How can we make it easier for people to understand and provide feedback on government policies and programs?
What’s the problem?
From a service delivery point of view, many government agencies take “customer-satisfaction” seriously, using feedback to identify areas for improvement within its systems.
However, this doesn’t necessarily inform policy. Collecting real time data on policy implementation and providing real time information to citizens in a meaningful way is challenging. And collecting feedback is one thing. Doing something with it is another. Feedback is only useful if it is then translated in to an adaptive response. This isn’t a panacea. There are challenges involved in citizen participation and engagement on policy. It is important to find ways to interpret and balance feedback, including finding ways to analyse and weigh different stakeholder views and ensure adequate representation.
These challenges aren’t a good enough reason not to better include citizens in decision making processes, especially when there feedback can help make implementation better.
Seven things you need to know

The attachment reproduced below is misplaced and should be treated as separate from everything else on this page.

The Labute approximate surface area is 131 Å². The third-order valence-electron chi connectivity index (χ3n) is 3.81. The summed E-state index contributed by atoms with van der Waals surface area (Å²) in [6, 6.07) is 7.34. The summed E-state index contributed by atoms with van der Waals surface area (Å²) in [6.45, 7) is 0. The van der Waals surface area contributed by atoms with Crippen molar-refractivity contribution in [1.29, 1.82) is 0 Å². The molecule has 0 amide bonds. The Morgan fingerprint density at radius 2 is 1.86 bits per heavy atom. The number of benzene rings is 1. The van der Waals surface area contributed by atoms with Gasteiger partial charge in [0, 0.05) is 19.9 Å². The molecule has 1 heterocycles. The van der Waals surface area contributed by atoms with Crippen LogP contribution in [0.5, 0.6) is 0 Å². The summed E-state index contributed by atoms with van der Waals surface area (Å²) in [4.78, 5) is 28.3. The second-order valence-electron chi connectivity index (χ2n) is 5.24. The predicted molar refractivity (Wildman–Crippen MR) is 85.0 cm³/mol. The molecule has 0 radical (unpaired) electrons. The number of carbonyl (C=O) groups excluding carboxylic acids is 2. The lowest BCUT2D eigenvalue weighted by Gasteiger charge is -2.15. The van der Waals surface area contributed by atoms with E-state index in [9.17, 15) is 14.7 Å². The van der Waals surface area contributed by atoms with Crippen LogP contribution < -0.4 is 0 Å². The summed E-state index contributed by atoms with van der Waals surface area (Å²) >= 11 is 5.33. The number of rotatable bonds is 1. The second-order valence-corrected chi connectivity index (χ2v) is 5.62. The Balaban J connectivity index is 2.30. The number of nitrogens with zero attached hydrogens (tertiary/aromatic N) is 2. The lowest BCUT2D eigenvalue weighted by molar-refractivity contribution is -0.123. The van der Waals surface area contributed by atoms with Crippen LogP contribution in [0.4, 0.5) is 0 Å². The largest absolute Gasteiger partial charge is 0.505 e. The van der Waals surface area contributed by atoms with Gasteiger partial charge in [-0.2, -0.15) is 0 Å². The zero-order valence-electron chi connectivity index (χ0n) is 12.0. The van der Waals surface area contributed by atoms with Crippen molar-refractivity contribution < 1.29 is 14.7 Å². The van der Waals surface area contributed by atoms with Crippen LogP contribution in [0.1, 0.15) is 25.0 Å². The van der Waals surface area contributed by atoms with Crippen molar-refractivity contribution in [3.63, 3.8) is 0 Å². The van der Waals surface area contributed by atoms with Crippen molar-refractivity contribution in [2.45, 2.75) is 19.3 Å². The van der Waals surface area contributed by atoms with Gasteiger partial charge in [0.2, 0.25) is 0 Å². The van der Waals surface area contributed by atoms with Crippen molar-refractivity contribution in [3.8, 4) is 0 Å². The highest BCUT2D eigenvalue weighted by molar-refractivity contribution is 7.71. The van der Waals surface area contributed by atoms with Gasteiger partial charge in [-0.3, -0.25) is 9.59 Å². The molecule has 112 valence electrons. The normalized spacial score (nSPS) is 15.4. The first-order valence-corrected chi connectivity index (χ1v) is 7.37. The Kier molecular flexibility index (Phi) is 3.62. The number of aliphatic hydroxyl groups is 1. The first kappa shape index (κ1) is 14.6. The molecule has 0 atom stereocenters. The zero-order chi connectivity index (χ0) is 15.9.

Australia’s public sector is highly effective compared with similar nations. The World Bank’s measurement of government effectiveness places Australia as ninth most effective amongst OECD nations in 2010.
This doesn’t mean that no improvements can be made to public sector efficiency. Further public sector efficiency improvements should be continually sought in order to ensure the most possible public value is gained from public funds.
The annual Report on Government Services (RoGS) by the Productivity Commission provides information on the equity, effectiveness and efficiency of government services in Australia. The 2016 report covers services totally $192 billion, 2/3 of all recurring government expenditure.
The Commonwealth Government currently includes 209 organisations – 18 Departments and 191 Agencies.
These organisations administer approximately 85000 regulations across their portfolios.
Between 1990 and 2013, the Commonwealth Parliament created an average of 170 new Acts of Parliament each year.
Collectively, the annual cost of complying with Commonwealth rules and regulations was estimated to be around $65 billion as at 3 October 2013.